Diabetes and Dining Out

Whether you are eating in a fancy restaurant or at the drive-thru, it is important to make healthy food choices when you have diabetes. Picking the right amount and type of food can help you manage blood glucose levels and maintain your weight.

Follow these four steps when dining out to make the healthiest choices possible.

1. Watch out for large portions

Restaurant portions have grown larger over the years. If you are served a big portion of food, you will probably eat more than you need to. This can affect your blood glucose level. Monitor your portion sizes! For balance, your plate should look like this:

  • Half the plate should be vegetables
  • One quarter of the plate should be grains (like pasta, rice or potato)
  • One quarter of the plate should be protein (like lean meat, poultry, fish or tofu)
  • Fruit and milk can be on the side

If you have been measuring foods at home, you should be able to compare your usual serving to the one on your plate. You can also use your hands as examples to understand what “one serving” looks like, so you don’t overeat:


One portion is the size of:

Fruits, grains, beans

Your fist

Meat, chicken or fish

The palm of your hand

Milk or milk alternatives (soy beverages)

Your fist


Your thumb

Fats and oils

The tip of your thumb


As much as you can hold in two handfuls

2. Choose healthy foods most often

Scan the menu for fibre-rich foods. Fibre slows the rise in blood glucose levels and helps you feel full. Choose items made with:

  • Whole grain bread, bulgur, whole wheat pasta, brown rice, quinoa or oats
  • Vegetables and fruit
  • Legumes: Beans, chickpeas and lentils

Choose fewer high fat foods that are deep-fried, breaded or battered. Instead, choose items that are poached, baked, steamed, grilled or roasted. Try to have some protein with every meal. Choose lean meat, poultry, fish, tofu or legumes.

Here are some better-for-you restaurant meal choices. Be mindful of the portion sizes:

  • Grilled fish with vegetables and potatoes
  • Bean burrito in a whole grain tortilla with tomato and lettuce
  • Stir-fried vegetables with beef, tofu, shrimp or chicken on steamed noodles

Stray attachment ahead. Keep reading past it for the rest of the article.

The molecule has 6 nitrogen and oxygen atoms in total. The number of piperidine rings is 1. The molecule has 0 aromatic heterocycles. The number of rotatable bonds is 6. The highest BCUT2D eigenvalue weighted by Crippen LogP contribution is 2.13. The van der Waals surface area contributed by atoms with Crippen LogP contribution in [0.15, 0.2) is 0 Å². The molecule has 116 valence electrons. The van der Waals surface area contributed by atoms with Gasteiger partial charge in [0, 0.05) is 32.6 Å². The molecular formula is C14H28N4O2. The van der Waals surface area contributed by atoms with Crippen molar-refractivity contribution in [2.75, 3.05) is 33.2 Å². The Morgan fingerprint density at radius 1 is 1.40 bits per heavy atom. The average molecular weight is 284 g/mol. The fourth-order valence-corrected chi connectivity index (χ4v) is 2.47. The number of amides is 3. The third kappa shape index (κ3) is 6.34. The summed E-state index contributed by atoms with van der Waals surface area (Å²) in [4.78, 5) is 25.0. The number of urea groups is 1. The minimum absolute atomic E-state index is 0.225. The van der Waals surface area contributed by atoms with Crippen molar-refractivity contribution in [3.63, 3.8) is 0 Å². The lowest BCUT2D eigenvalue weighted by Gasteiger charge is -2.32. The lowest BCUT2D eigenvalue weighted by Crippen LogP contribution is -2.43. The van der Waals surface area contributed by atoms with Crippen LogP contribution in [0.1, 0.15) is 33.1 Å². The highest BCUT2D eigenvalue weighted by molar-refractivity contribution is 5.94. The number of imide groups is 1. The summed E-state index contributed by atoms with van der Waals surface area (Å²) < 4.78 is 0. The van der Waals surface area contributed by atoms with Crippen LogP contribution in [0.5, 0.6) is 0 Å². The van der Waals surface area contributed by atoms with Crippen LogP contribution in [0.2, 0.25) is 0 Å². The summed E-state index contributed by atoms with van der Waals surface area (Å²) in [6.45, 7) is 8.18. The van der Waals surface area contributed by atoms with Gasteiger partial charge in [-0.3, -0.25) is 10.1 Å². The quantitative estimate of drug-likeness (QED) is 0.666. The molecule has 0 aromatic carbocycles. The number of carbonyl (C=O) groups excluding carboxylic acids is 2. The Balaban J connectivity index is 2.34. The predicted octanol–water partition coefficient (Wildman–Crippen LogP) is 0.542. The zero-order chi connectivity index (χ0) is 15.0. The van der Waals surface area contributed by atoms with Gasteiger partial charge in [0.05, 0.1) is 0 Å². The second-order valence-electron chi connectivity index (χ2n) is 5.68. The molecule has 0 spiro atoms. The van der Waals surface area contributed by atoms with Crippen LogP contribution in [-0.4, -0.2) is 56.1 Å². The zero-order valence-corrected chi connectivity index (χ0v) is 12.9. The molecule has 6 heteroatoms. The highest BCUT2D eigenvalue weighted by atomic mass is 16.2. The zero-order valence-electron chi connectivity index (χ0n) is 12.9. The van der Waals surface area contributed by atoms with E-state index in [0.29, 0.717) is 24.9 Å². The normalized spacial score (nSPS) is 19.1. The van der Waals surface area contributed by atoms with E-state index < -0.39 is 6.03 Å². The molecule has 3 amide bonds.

• Vegetarian pizza on whole grain thin crust
  • Grilled chicken kebab, salad, hummus and whole grain pita
  • Plain single hamburger with salad
  • Turkey and vegetable sandwich on whole wheat bread
  • Sashimi, brown rice and seaweed salad

For more examples of healthy food choices in many different types of restaurants, click here.

3. Know what to ask for

Don’t be shy! Ask your server for information about ingredients and cooking methods. If you know how your food is prepared, you can make changes so your meal will meet your needs. You can also look on the restaurant’s website to see the nutrient content for some restaurant items.

Most restaurants will help with your special requests. You can make your food healthier by asking for:

  • Half-portions of large orders
  • Sauce or dressing on the side (then dip sparingly)
  • Salad or steamed vegetables instead of French fries
  • Brown instead of white rice
  • No added salt during cooking
  • Olive oil instead of butter
  • Whole wheat pasta or pizza dough
  • Tomato sauce instead of cream sauce
  • Less cheese
  • Baked instead of fried options
  • Leftovers in a to-go container (instead of eating the whole meal)
  • Low fat milk instead of cream for coffee

These options may not be on the menu. Ask your server anyway!

4. Limit drinks with extra calories

Many restaurants offer pop with free refills. Remember that regular pop, juice, iced tea and fruit drinks provide sugar and calories, which may make it difficult to control blood glucose levels. The more sugar you consume, the higher your blood glucose will be. Limit regular pop and fruit drinks. Enjoy water or sparkling water instead.

Alcohol drinks, such as beer, wine and liquor, are also high in calories and can affect blood glucose levels. If you don’t drink alcohol, don’t start. If you do drink alcohol, follow these guidelines.

Bottom line 

Eating out is a nice change from having meals at home. However, it is important that you try to follow your meal plan closely. If your meal timing or portion size changes when you are out, talk to your dietitian about adjusting your diabetes medication or insulin. Ask your server questions and make special requests so your meal is prepared exactly how you want it.

You may also be interested in

How to manage diabetes

Diabetes menu plan for prevention and management

You can ask…for smaller portions

Top 10 tips for eating out

Last Update – August 15, 2018

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